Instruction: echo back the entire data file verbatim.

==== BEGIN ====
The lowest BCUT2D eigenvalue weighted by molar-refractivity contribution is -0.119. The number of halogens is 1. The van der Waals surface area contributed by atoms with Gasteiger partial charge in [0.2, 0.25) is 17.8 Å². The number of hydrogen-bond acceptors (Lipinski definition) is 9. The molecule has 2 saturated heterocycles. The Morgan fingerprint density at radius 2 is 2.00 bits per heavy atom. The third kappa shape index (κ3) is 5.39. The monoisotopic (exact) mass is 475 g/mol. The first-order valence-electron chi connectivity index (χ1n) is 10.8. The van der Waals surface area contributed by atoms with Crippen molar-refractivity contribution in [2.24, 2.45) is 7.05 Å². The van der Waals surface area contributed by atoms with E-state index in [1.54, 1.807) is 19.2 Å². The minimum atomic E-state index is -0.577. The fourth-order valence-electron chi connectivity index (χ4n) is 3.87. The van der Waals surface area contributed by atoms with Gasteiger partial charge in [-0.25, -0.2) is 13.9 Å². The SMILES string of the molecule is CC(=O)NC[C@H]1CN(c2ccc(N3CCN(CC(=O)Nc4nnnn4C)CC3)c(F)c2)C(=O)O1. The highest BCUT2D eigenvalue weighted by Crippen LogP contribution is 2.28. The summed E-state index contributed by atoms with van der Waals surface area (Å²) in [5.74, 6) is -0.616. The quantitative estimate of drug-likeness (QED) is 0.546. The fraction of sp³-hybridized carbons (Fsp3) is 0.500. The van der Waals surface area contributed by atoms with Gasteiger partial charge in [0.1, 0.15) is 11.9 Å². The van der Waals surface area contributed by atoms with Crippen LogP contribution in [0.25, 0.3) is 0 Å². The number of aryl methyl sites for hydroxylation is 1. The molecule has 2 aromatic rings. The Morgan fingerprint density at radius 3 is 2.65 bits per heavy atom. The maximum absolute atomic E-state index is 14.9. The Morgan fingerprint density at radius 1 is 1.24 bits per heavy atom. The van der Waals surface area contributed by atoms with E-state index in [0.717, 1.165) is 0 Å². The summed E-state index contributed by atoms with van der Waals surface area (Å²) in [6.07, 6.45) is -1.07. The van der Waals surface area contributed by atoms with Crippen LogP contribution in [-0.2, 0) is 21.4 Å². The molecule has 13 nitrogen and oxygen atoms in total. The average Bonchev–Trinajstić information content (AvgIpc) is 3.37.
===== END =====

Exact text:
The lowest BCUT2D eigenvalue weighted by molar-refractivity contribution is -0.119. The number of halogens is 1. The van der Waals surface area contributed by atoms with Gasteiger partial charge in [0.2, 0.25) is 17.8 Å². The number of hydrogen-bond acceptors (Lipinski definition) is 9. The molecule has 2 saturated heterocycles. The Morgan fingerprint density at radius 2 is 2.00 bits per heavy atom. The third kappa shape index (κ3) is 5.39. The monoisotopic (exact) mass is 475 g/mol. The first-order valence-electron chi connectivity index (χ1n) is 10.8. The van der Waals surface area contributed by atoms with Crippen molar-refractivity contribution in [2.24, 2.45) is 7.05 Å². The van der Waals surface area contributed by atoms with E-state index in [1.54, 1.807) is 19.2 Å². The minimum atomic E-state index is -0.577. The fourth-order valence-electron chi connectivity index (χ4n) is 3.87. The van der Waals surface area contributed by atoms with Gasteiger partial charge in [-0.25, -0.2) is 13.9 Å². The SMILES string of the molecule is CC(=O)NC[C@H]1CN(c2ccc(N3CCN(CC(=O)Nc4nnnn4C)CC3)c(F)c2)C(=O)O1. The highest BCUT2D eigenvalue weighted by Crippen LogP contribution is 2.28. The summed E-state index contributed by atoms with van der Waals surface area (Å²) in [5.74, 6) is -0.616. The quantitative estimate of drug-likeness (QED) is 0.546. The fraction of sp³-hybridized carbons (Fsp3) is 0.500. The van der Waals surface area contributed by atoms with Gasteiger partial charge in [0.1, 0.15) is 11.9 Å². The van der Waals surface area contributed by atoms with Crippen LogP contribution in [0.25, 0.3) is 0 Å². The number of aryl methyl sites for hydroxylation is 1. The molecule has 2 aromatic rings. The Morgan fingerprint density at radius 3 is 2.65 bits per heavy atom. The maximum absolute atomic E-state index is 14.9. The Morgan fingerprint density at radius 1 is 1.24 bits per heavy atom. The van der Waals surface area contributed by atoms with E-state index in [0.717, 1.165) is 0 Å². The summed E-state index contributed by atoms with van der Waals surface area (Å²) in [6.07, 6.45) is -1.07. The van der Waals surface area contributed by atoms with Crippen LogP contribution in [-0.2, 0) is 21.4 Å². The molecule has 13 nitrogen and oxygen atoms in total. The average Bonchev–Trinajstić information content (AvgIpc) is 3.37.